Hebron, South Hebron Hills

Natanya G. (photographing), Michal T. (reporting); Translator: Charles K.

‘Ata Jabar’s attempts to live next to Kiryat Arba.


The Meitar checkpoint operates without any particular problems.


Highway 317 is almost empty of traffic.  Traffic is heavier on Highway 60.  We see people harvesting olives along the roadside.


H., our acquaintance, the owner of a grove below A-Tuwani, decided not to harvest this year.  There’s not enough fruit on the remaining trees that weren’t cut down by the settlers.  We arranged to come help when he works in his grove.


Hebron is full of paratroopers and Border Police soldiers, as usual.  But we saw no detaineesinfo-icon while we were there, nor any special problems.  A new sign on Beit Hadassah with a verse from Jeremiah (32:41):   “Yea, I will rejoice over them to do them good, and I will plant them in this land in truth with My whole heart and with My whole soul.”


Little children hang around with soldiers at the guard post next to Beit Hadassah.  The symbiosis already extends to schoolchildren and kindergartners.  This holy city, like Jerusalem, is full of human rights violations by people who give belief in god a bad name.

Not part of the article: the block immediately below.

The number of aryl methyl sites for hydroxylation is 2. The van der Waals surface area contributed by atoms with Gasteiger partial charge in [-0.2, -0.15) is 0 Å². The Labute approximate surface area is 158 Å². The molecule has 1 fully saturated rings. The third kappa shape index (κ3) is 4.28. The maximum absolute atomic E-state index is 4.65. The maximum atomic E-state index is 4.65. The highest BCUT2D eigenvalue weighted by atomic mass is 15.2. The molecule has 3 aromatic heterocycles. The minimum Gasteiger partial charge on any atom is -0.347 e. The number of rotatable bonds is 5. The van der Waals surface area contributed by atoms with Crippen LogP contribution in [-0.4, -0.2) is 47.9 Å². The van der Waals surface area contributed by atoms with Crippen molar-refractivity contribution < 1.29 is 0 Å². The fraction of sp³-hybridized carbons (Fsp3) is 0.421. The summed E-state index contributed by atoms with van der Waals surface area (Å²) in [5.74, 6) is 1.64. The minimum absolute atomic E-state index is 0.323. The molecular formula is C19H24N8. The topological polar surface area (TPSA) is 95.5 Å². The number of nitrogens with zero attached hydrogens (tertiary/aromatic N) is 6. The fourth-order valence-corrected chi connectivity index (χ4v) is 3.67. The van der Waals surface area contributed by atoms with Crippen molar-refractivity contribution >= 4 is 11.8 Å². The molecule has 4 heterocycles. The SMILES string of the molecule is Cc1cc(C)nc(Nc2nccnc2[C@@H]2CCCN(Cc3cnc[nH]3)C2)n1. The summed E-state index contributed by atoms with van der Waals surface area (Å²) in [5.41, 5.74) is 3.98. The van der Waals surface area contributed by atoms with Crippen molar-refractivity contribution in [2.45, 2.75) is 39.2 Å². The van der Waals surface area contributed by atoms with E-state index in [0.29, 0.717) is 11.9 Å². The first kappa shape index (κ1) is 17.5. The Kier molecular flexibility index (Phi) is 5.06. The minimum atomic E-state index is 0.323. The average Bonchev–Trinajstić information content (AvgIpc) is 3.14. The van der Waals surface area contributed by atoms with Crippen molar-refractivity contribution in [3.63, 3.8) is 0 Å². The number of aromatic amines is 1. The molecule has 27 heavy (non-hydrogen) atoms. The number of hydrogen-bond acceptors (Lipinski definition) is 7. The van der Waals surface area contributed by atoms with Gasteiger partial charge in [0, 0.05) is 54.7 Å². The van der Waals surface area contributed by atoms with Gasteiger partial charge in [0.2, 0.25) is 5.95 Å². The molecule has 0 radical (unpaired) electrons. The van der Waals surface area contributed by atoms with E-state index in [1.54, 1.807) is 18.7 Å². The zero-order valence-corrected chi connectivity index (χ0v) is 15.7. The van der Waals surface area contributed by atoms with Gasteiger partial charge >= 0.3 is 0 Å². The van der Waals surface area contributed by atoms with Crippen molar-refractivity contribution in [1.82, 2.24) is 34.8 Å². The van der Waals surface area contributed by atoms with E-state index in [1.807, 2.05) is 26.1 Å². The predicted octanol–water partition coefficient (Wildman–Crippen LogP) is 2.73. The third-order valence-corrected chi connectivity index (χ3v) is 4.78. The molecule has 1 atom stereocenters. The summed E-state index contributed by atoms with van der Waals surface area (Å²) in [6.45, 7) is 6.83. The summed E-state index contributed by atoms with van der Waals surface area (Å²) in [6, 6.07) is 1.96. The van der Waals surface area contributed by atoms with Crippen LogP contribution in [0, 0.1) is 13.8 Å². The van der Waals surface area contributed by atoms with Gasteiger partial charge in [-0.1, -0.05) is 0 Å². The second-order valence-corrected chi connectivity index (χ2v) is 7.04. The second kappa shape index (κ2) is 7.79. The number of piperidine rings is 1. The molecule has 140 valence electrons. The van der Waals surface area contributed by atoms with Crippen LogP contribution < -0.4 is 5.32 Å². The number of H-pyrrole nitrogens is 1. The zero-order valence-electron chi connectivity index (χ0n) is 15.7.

The tense quiet continues.


We visited ‘Ata who lives right below the Nofei Mamreh neighborhood.  After the land on which Kiryat Arba was erected neighborhood by neighborhood was expropriated from him and his family, the authorities continue to try and make life impossible for him.  After he’d made arrangements with the Civil Administration and with Mekorot, the tomatoes and beans again sprouted among his grape vines.  But the largest hamula in the area wasn’t able to reach a similar agreement so the authorities decided to impose collective punishment and shut off his water also.  His request to separate the water supply and the metering was unsuccessful.  He’s always paid for the water and will continue to do so.

So everything wilted – there are no tomatoes, no cabbage, no beans and the vines are also thirsty.  A large family which makes its living from the land is “stuck” in view of the settlers.

Their only sin is their land, coveted to expand Kiryat Arba.

So their lives are made unbearable in the hope they’ll give up and leave.

The matter is now in court.  It’s lucky there are a few good people trying to help.

We’ll return next week to visit again.